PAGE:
Third sector medical research plays an important role both in the Welsh economy and society.
Medical research makes huge contributions to society through developing new treatments, improving existing ones and advancing technologies that can help save lives, such as vaccines that help to fight against infectious diseases like Covid-19.
Charities are major funders of medical research. Medical research funding by charities has been estimated to be 35% of all third sector and public funding of medical research in Wales, with active research funding of £21m in 2018.
Without charity funding, the public sector would therefore need to increase their direct funding1 of health-related research in Wales by an estimated 53% to cover the shortfall.
Whilst the primary aim of medical research funding by charities is to create benefits to people’s health, the funding also makes a significant contribution to the Welsh economy:
- Recipients of research funding purchase goods and services in order to undertake their research. This generates activity in their supply chains and across the whole of the Welsh economy.
- R&D can boost output and productivity in an economy with new technologies, medicines and processes.
- As new methods and technologies are discovered, there are knowledge spill-overs into the public, private and third sectors which boost productivity and economic growth.
This report examines the first of these contributions and estimates the economic impact of medical research funding by charities on the Welsh economy in terms of jobs, output, and GVA (Gross Value Added). This includes the direct impact of research on universities and medical organisations, as well as wider impacts on supply chains, job creation and wages.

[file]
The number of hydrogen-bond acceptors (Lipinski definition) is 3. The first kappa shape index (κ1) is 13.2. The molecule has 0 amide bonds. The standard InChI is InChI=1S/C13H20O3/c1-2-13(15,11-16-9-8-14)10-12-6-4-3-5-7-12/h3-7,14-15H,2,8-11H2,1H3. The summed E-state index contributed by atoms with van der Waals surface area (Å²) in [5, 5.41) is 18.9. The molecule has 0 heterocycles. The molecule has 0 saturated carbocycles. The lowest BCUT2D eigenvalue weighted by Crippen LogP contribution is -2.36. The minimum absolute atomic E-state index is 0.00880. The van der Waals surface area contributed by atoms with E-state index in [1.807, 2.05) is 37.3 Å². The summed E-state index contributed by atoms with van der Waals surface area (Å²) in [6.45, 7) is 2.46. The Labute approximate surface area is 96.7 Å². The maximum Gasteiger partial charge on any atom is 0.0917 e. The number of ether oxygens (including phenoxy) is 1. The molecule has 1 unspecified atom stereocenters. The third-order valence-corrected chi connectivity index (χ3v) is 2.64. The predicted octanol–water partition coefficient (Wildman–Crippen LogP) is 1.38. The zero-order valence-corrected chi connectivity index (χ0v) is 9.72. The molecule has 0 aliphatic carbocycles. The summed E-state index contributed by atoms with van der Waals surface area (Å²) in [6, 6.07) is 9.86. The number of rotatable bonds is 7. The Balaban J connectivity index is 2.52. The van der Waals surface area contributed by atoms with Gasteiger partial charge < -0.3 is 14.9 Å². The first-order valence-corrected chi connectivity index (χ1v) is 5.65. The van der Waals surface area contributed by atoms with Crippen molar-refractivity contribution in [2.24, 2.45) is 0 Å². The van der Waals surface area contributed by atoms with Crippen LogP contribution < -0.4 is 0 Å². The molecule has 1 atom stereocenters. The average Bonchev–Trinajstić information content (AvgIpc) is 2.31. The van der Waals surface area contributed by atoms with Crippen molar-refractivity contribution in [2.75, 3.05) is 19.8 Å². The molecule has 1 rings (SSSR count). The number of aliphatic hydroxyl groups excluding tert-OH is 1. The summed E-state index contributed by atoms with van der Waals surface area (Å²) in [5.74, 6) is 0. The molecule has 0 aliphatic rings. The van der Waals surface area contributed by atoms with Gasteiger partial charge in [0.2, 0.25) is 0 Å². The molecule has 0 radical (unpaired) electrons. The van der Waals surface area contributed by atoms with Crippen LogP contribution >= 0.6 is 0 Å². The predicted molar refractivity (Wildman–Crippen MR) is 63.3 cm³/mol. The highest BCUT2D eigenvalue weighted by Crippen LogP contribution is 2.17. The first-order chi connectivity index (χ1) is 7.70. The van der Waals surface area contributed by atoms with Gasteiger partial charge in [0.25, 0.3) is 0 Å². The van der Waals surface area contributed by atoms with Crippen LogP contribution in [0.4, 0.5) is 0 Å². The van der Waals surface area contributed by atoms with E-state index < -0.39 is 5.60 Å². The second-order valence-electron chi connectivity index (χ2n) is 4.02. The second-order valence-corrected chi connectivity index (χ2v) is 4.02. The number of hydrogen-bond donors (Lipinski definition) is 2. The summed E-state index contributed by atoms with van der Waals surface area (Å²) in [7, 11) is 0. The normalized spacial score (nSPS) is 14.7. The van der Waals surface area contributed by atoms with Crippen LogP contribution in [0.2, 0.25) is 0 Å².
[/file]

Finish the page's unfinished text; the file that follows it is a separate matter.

Our results estimate that in 2019, medical research funding by charities supported 975 jobs, £86m in output and £55m in GVA in Wales.
The pandemic had a significant impact on medical research funding by charities, placing jobs in research and the wider economy at risk. In 2020, the fall in medical research funding by charities is estimated to have put 100 jobs, £9m output and £6m GVA at risk in Wales.
We also estimate multipliers for medical research funding by charities. Every £1 million spent on medical research funding in Wales by charities supports:
- £2.30 million of output
- £1.47 million of GVA
- 26 jobs
James is a Fellow at the Fraser of Allander Institute. He specialises in applied analysis of trade and climate change. His work includes the production of economic statistics to improve our understanding of the economy, economic modelling and analysis to enhance the use of these statistics for policymaking, data visualisation to communicate results impactfully, and economic policy to understand how data can be used to drive decisions in Government.
Ben is an economist at the Fraser of Allander Institute working across a number of projects areas. He has a Masters in Economics from the University of Edinburgh, and a degree in Economics from the University of Strathclyde, as well as experience working on a variety of projects for public, private, and third sector organisations. He also conducts work related to health, social care and criminal justice.
Adam is an economist at the FAI who works closely with FAI partners and specialises in business analysis. Adam's research typically involves an assessment of business strategies and policies on economic, societal and environmental impacts. Adam also leads the FAI's quarterly Scottish Business Monitor.
Find out more about Adam.
Kate is a Knowledge Exchange Assistant at the FAI working across a number of project areas. She is currently studying for her MSc in Economics at the University of Edinburgh and has a bachelor’s degree in Economics from the University of Strathclyde. Kate is also the Outreach Coordinator at the Women in Economics Initiative which aims to encourage equal opportunity and improve representation in the field.